You can't be beat, if you don't give up. That was a huge moment. I was so proud, even though I was the last one. … It was a lesson I'll never forget. —Peter Cooke
Editor's note: This is the third in a series of weekly stories that examine the influence participating in youth and high school sports had on the lives of successful people.
SALT LAKE CITY — When Peter Cooke's children are discouraged, he summons something he learned during his last race as a high school cross country runner.
"I always tell them, 'You can't beat a Cooke!' " said the retired two-star U.S. Army major general and democratic candidate for governor. "It really means don't give up."
When he was in high school in Frankfurt, Germany, it was the practice to run the high school cross country meets during the halftime of football games.
"Then the runners would have an audience," said the father of five with a grin. "It got to a point in the race where in this really important meet, I had a severe Charlie horse. I had to stop."
He watched other runners pass him by as he tried to massage his muscle enough that he could finish the race.
"Eventually I got to a point where I could finish the run," he said. "I was sort of hobbling along, and then I turned the corner to enter the arena. It had been long enough that the game had started up again, but when they saw me coming the announcer said over the loud speaker, 'Here comes Pete Cooke; he didn't give up!' The crowd on both sides stood up and they stopped the game and cheered me to the finish. It was kind of an emotional moment."
He said that experience taught him a lesson that sustains him even in the darkest of times.
"It gave me that philosophy of never giving up," he said. "You can't be beat, if you don't give up. That was a huge moment. I was so proud, even though I was the last one. … It was a lesson I'll never forget."
Cooke loved individual sports — track, cross country and even mountain climbing — when he was young. His love of running continued into his adult life, and he said it's something that's played an integral role in his success as an officer in the military, a father and now as a candidate for governor.
"My father was a semi-pro football player," said Cooke, whose father was a Pan Am pilot so the family lived all over the world. "I just always liked running. I was there; I wasn't good; I wasn't an Olympian. For me, it was about participation in the sport. Living in Europe, we were able to travel everywhere. I did our state championship in Berlin at the Olympic Stadium. … It was the same place Jesse Owens won gold. Now that I look back at it, it was pretty amazing stuff."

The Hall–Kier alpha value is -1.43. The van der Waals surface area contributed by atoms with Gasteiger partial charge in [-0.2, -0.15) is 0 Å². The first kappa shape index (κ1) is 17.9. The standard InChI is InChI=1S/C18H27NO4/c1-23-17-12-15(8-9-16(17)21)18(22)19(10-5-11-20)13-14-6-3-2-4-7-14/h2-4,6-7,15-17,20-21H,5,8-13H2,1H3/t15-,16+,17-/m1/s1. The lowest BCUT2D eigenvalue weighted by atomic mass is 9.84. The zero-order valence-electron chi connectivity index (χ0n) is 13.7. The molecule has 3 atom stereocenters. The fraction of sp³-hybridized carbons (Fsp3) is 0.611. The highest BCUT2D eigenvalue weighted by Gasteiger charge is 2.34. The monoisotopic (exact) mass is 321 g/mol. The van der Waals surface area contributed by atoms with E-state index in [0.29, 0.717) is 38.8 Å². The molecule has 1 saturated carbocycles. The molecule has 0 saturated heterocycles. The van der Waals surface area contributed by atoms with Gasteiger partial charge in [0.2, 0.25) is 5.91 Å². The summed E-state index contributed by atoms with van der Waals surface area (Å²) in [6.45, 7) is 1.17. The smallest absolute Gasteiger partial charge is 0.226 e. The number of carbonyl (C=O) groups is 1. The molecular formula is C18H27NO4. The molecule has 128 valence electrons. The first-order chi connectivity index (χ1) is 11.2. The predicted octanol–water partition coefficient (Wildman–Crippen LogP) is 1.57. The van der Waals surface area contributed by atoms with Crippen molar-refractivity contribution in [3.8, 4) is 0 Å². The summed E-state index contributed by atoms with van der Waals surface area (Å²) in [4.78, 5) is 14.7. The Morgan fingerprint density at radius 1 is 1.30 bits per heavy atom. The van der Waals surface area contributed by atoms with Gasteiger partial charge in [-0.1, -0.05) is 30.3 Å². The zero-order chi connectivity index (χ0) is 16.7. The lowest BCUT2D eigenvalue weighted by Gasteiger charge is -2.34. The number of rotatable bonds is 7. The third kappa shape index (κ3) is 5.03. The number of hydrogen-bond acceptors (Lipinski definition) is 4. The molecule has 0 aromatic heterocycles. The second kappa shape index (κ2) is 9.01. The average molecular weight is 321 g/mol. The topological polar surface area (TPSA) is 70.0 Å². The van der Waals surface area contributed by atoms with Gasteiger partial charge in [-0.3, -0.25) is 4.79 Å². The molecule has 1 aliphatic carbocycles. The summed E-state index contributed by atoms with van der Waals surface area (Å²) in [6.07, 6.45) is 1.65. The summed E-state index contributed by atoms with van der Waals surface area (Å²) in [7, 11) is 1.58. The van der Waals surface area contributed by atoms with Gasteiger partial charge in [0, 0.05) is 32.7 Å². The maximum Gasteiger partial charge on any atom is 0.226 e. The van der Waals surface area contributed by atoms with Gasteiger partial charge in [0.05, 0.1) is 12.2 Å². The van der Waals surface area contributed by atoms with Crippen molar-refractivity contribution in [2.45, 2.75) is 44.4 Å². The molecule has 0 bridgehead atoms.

After graduating in 1967, he headed to Utah State University because they have the best "forestry school in the country." He continued running because he found it offered him both peace and competition.
"What I like about running is that it really allowed me to think through things," he said. "There is a real peacefulness to it. I used to have my own little internal competitions."
He joined the Army ROTC at the height of the Vietnam War because he wanted to serve his country and help finance his education. Meanwhile, he continued running and also took up cycling and swimming.
"I have a lot of mentors, but I think the biggest is Jack Kennedy," he said referring to former U.S. President John F. Kennedy. "I've really strived my whole life to be like him. I liked his philosophy of helping people."
Cooke said the military offered him the chance to serve while continuing to challenge him mentally and physically. Every year, soldiers are required to pass a physical fitness test, and if they can't pass, they may end up not being able to stay in the military.
Physical fitness isn't a luxury or a hobby for soldiers.
"When you go into combat, you depend on the team, not the individual," he said. "The military takes this interesting element of being physically strong, and then they put you through exercise after exercise. They put you out in the field 24 to 72 hours on mission, and they test not only what kind of shape you're in but what kind of leader you are. … The whole unit has to learn to be a team because my life could depend on how well you're in shape."
Cooke's running ability served him well, as he was always fast and in shape. But he said one particular circumstance at Fort Lewis provided him another life lesson he's never forgotten. His superior officers told the young soldiers that they'd only pass the physical fitness test if everyone in the unit passed.
"The score wasn't done by individual scores, it was determined by getting everybody across the line," he said. "It took an individual sport and turned it into a team accomplishment. I've never forgotten that."
Cooke said he's always encouraged his children to play sports because the success that comes from competing gives a person such confidence.
"At our house it's a big discussion," he said laughing. "It's interesting because we've focused on lifetime sports. Our kids play tennis, they're great swimmers, bikers, skiers, and I love to sail."
He doesn't often think of what his life would have been like, or how he would have turned out, if he'd never been an athlete.
"I think I would have lost a lot of character-building opportunities," he said. "For me, it's interesting how I had to keep up with the discipline I learned. In my world of PT tests and the military world, I understood that personal commitment, and I didn't have to depend on others to push me. I already had that whole individual workout mentality."
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